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Learning to Blog...
Well this is a first Randy Button learning how to Blog. Ive heard about Blogs but never have I written one or even have a clue on why people choose to follow a blog or not or is that Twitter either way I havent done either... So for now I will just keep it simple and see how it goes, Thanks in advance for following me and should you have a question or wish to see a specific topic let me know. I will see what I can do... In conjunction to this Blog I have a well established Facebook page with tones of helpful mortgage tips and real estate news. Please take moment to pop over to facebook and look me up LIKE and follow my Facebook Page; Randy Button Orangeville The I CARE Mortgage Agent Thanks Randy Button The I CARE Mortgage Agent
CANADA HOUSING MARKET: THE FALL’S RISE
Canadian home sales rose by 8.6% (sa m/m) in October, the largest increase since July 2020. Listings moved in the same direction, albeit by a much smaller 3.2% (sa m/m). The larger increase in sales carried the sales-to-new listings ratio, an indicator of how tight the market is, to 79.5%, up from 75.5% in September, and much higher than its long-term average of 54.5%. As a result, the composite MLS Home Price Index (HPI) rose by 2.7% (sa m/m)the third consecutive acceleration, and the biggest, after months of price gains deceleration. Single-family homes and apartments were the main drivers of Octobers price gain. Movements in the market were broad-based, with the uptick in sales spread out across much of the country. Sales went up in 28 of 31 local markets we track. Kitchener-Waterloo recorded the largest increase (29.5% sa m/m) followed by Thunder Bay, Kingston, Okanagan-Mainline, and Winnipegall recording increases of over 15% (sa m/m). While these are mainly suburban secondary markets, primary markets are also showing signs of strength, with Torontos sales going up by 9.9% (sa m/m) and Montreals and Vancouvers by 7.8% (sa m/m). Octobers national level of sales is historically strongthe second highest on record for October after October 2020, and a remarkable 40% (sa) higher than the 20002019 October-average. source: https://www.scotiabank.com/ca/en/about/economics/economics-publications/post.other-publications.housing.housing-news-flash.november-15--2021.html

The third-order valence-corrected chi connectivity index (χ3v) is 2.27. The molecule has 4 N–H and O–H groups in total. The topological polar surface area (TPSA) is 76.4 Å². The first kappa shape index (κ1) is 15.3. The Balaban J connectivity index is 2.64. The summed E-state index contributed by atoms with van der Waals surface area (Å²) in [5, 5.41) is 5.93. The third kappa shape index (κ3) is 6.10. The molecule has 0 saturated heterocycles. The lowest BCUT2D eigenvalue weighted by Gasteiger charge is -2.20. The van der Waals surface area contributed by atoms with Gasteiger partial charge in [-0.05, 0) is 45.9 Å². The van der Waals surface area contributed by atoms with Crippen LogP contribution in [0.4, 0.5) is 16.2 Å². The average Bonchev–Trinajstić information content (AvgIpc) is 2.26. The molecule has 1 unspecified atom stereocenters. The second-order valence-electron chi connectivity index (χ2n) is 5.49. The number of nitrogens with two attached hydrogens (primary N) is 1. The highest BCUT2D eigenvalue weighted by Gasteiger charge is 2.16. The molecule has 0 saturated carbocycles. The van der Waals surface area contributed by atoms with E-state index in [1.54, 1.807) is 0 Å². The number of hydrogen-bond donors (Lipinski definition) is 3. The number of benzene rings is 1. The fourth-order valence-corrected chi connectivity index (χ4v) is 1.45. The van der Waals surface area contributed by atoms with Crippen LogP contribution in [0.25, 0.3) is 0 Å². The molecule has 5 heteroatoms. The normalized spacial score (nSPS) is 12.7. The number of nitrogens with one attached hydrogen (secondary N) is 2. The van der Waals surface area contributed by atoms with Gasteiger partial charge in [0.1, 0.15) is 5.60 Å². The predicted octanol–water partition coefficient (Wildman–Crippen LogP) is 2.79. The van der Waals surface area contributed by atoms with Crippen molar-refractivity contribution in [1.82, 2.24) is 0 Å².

Excess Household Savings and Implications for Inflation in Canada
Canadians have built up a record amount of savings during the pandemic. By some estimates, it totals around $300 billion. This stockpiled spending firepower has fueled concerns that inflation could be higher and more persistent than currently thought, especially at a time of growing supply-side constraints. However, there are a few reasons to suggest the inflation impulse from excess savings may not be as hefty as some believe. The amount of funds in highly liquid cash form is significantly lower than the headline estimate, consumers are likely to gradually draw on their savings to spend, and the reorientation of outlays from goods to services will dampen price pressures. Still, the amount accumulated in savings is large and unprecedented. This represents an important upside risk to the Bank of Canadas consumption and inflation forecast in the October Monetary Policy Report. Source: https://economics.td.com/ca-excess-saving